Air Handler - Attic Vs. Utility Closet
Hello Everyone, I a new user to this site but I have been reading the forums for some time now. I am fairly new to the industry and am trying to learn as much and as fast as I can so I can help my dad out who owns his own AC company.
I am presented with a chanlange. My fatherinlaw is expanding his house from 1400 sq ft to 2800 sq ft.. Based on the heatload and the squarefootage he is going to need a second unit. He wants to take the exsiting air handler and move it from the utility closet into the attic along with the new system that is going to be installed. He wants to do this to open up more sq. ft. We live on the Gulf Coast and I am hearing that putting an air handler in the attic presents the following problems:
1. Creates mildew at a rapid rate
2. Enables the option to install high efficiency equipment
3. The unit turns into a rust bucket within years
4. Creates alot of condenstion in the system
Basically, I hear it is not a good idea and should be avoided if at all possible. If anyone has any feedback I would be more than happy to hear it.
air handlers and duct work in the attic is a really poor choice.
It means 30% bigger system needed for A/C and 30% higher cooling bills.
buy a copy of HVAC calc and run the numbers.
Is is possible your father-in-law would consider a sealed "conditioned" attic? That would quarantine the ductwork and air handler from the outside air. A lot of modern thinking says that has advantages when everything is considered. I live in S.Texas but about 90 minutes from the coast, am a homeowner so just asking questions not telling you what to do.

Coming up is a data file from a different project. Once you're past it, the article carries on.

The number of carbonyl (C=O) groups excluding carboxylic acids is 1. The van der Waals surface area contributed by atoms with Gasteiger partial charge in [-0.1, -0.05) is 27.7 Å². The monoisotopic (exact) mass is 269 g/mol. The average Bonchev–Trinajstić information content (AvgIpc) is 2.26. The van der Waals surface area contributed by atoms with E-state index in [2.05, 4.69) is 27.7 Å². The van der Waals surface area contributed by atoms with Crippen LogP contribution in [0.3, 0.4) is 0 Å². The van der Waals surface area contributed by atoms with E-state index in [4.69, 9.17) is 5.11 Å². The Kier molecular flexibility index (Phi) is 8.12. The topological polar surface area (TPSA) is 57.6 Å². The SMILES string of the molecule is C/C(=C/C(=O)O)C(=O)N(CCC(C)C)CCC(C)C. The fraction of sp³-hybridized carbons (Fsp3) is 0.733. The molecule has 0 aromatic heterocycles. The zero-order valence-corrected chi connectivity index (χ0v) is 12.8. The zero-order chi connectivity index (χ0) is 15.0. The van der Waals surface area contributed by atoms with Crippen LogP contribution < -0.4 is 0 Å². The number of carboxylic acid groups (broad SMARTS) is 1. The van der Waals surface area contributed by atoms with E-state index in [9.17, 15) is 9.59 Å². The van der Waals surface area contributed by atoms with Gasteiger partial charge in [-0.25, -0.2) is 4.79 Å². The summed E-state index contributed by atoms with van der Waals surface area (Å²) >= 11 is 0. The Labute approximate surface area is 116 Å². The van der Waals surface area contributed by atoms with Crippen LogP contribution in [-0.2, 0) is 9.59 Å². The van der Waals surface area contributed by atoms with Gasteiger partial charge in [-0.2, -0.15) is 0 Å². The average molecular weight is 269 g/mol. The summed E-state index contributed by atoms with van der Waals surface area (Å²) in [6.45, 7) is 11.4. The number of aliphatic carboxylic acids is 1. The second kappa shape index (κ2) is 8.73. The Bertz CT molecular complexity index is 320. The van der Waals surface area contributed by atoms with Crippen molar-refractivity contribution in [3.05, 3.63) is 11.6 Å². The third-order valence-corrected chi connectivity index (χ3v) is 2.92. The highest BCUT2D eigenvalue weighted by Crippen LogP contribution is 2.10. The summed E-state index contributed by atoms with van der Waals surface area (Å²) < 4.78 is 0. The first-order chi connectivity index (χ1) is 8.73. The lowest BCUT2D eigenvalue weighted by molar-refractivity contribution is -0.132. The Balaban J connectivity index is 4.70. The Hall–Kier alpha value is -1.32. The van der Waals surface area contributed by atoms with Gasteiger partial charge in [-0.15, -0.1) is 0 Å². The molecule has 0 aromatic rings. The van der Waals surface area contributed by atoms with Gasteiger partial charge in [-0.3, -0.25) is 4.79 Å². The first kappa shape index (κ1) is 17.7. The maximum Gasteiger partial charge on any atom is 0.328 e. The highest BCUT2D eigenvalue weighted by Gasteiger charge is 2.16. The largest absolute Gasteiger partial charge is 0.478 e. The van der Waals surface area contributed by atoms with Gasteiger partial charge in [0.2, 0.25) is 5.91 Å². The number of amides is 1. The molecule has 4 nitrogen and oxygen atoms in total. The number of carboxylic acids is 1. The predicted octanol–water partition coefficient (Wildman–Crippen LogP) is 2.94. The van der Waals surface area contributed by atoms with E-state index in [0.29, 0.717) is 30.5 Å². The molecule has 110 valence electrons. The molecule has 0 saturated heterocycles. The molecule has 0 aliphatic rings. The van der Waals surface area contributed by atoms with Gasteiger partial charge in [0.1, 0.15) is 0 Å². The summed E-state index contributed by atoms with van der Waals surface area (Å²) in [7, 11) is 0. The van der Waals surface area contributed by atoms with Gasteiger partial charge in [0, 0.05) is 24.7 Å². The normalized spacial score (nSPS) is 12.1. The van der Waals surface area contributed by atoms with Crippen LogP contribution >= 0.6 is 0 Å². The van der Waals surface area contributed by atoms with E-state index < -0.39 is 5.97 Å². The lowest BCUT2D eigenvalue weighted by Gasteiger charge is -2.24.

Duct leakage would become a very minor concern, from very major in an unconditioned attic. Heat gain thru ducts will go way down. Leakage between ceiling and attic becomes a non-issue. Sprayed in foam strengthens the roof allowing better protection from hurricane winds.
Best of luck -- Pstu
Duct loads add a significant amount to the heat load of the house. The best idea is to keep them in either a conditioned space or underneath the house if you have a crawl space.
Assuming no desire to change attic ductwork or attic insulation, my vote would go toward the closet air handler installation, every time. The paltry amount of square feet gained by putting the air handler up in the attic does not seem worth the trade off in either needing to upsize the equipment tonnage to overcome a performance loss (which leads to higher operating costs), or suffering the performance loss if the same equipment is moved up to the attic with no tonnage increase (which also leads to higher operating costs).
The existing air handler, if an upflow, may not work in the attic if it has to be laid horizontal to fit. Not every air handler out there is multi-directional. Mounting an upflow as an upflow in an attic location is somewhat silly, IMO. Condensate overflow with such an installation could take out the ceiling, since it's pretty tough to get a secondary drain pan underneath an upflow in an attic. You'd have to rely on a float switch instead, and hope it works should the primary drain plug up.